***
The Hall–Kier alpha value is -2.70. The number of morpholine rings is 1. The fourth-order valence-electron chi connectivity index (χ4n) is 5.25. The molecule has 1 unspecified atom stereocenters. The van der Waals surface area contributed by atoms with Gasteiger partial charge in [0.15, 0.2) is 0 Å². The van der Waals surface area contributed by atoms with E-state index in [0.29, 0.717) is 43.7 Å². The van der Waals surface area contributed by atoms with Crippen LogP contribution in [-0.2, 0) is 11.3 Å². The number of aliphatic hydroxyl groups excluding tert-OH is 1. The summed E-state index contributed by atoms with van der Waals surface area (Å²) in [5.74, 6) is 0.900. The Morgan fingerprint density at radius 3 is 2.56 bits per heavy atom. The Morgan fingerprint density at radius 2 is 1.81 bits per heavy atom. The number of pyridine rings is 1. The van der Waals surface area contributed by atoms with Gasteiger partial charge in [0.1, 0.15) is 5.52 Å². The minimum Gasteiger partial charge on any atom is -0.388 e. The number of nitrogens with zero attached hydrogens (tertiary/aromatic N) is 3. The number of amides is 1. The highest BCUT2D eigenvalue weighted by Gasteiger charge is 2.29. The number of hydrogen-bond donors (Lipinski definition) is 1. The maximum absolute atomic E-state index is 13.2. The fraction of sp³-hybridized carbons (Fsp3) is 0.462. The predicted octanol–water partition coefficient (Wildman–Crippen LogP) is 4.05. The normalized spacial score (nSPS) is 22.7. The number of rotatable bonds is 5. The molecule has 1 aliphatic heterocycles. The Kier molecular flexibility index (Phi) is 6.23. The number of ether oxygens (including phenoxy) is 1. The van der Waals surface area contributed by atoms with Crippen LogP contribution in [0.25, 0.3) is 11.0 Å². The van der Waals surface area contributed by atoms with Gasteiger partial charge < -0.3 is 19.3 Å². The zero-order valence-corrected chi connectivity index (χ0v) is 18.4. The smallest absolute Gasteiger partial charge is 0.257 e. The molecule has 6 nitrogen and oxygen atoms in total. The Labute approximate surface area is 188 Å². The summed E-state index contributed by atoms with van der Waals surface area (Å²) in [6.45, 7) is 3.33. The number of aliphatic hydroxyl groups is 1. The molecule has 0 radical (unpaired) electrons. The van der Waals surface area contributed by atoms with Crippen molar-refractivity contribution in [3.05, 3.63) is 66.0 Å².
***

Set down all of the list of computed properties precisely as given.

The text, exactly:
The Hall–Kier alpha value is -2.70. The number of morpholine rings is 1. The fourth-order valence-electron chi connectivity index (χ4n) is 5.25. The molecule has 1 unspecified atom stereocenters. The van der Waals surface area contributed by atoms with Gasteiger partial charge in [0.15, 0.2) is 0 Å². The van der Waals surface area contributed by atoms with E-state index in [0.29, 0.717) is 43.7 Å². The van der Waals surface area contributed by atoms with Crippen LogP contribution in [-0.2, 0) is 11.3 Å². The number of aliphatic hydroxyl groups excluding tert-OH is 1. The summed E-state index contributed by atoms with van der Waals surface area (Å²) in [5.74, 6) is 0.900. The Morgan fingerprint density at radius 3 is 2.56 bits per heavy atom. The Morgan fingerprint density at radius 2 is 1.81 bits per heavy atom. The number of pyridine rings is 1. The van der Waals surface area contributed by atoms with Gasteiger partial charge in [0.1, 0.15) is 5.52 Å². The minimum Gasteiger partial charge on any atom is -0.388 e. The number of nitrogens with zero attached hydrogens (tertiary/aromatic N) is 3. The number of amides is 1. The highest BCUT2D eigenvalue weighted by Gasteiger charge is 2.29. The number of hydrogen-bond donors (Lipinski definition) is 1. The maximum absolute atomic E-state index is 13.2. The fraction of sp³-hybridized carbons (Fsp3) is 0.462. The predicted octanol–water partition coefficient (Wildman–Crippen LogP) is 4.05. The normalized spacial score (nSPS) is 22.7. The number of rotatable bonds is 5. The molecule has 1 aliphatic heterocycles. The Kier molecular flexibility index (Phi) is 6.23. The number of ether oxygens (including phenoxy) is 1. The van der Waals surface area contributed by atoms with Crippen LogP contribution in [0.25, 0.3) is 11.0 Å². The van der Waals surface area contributed by atoms with Gasteiger partial charge < -0.3 is 19.3 Å². The zero-order valence-corrected chi connectivity index (χ0v) is 18.4. The smallest absolute Gasteiger partial charge is 0.257 e. The molecule has 6 nitrogen and oxygen atoms in total. The Labute approximate surface area is 188 Å². The summed E-state index contributed by atoms with van der Waals surface area (Å²) in [6.45, 7) is 3.33. The number of aliphatic hydroxyl groups is 1. The molecule has 0 radical (unpaired) electrons. The van der Waals surface area contributed by atoms with Crippen molar-refractivity contribution in [3.05, 3.63) is 66.0 Å².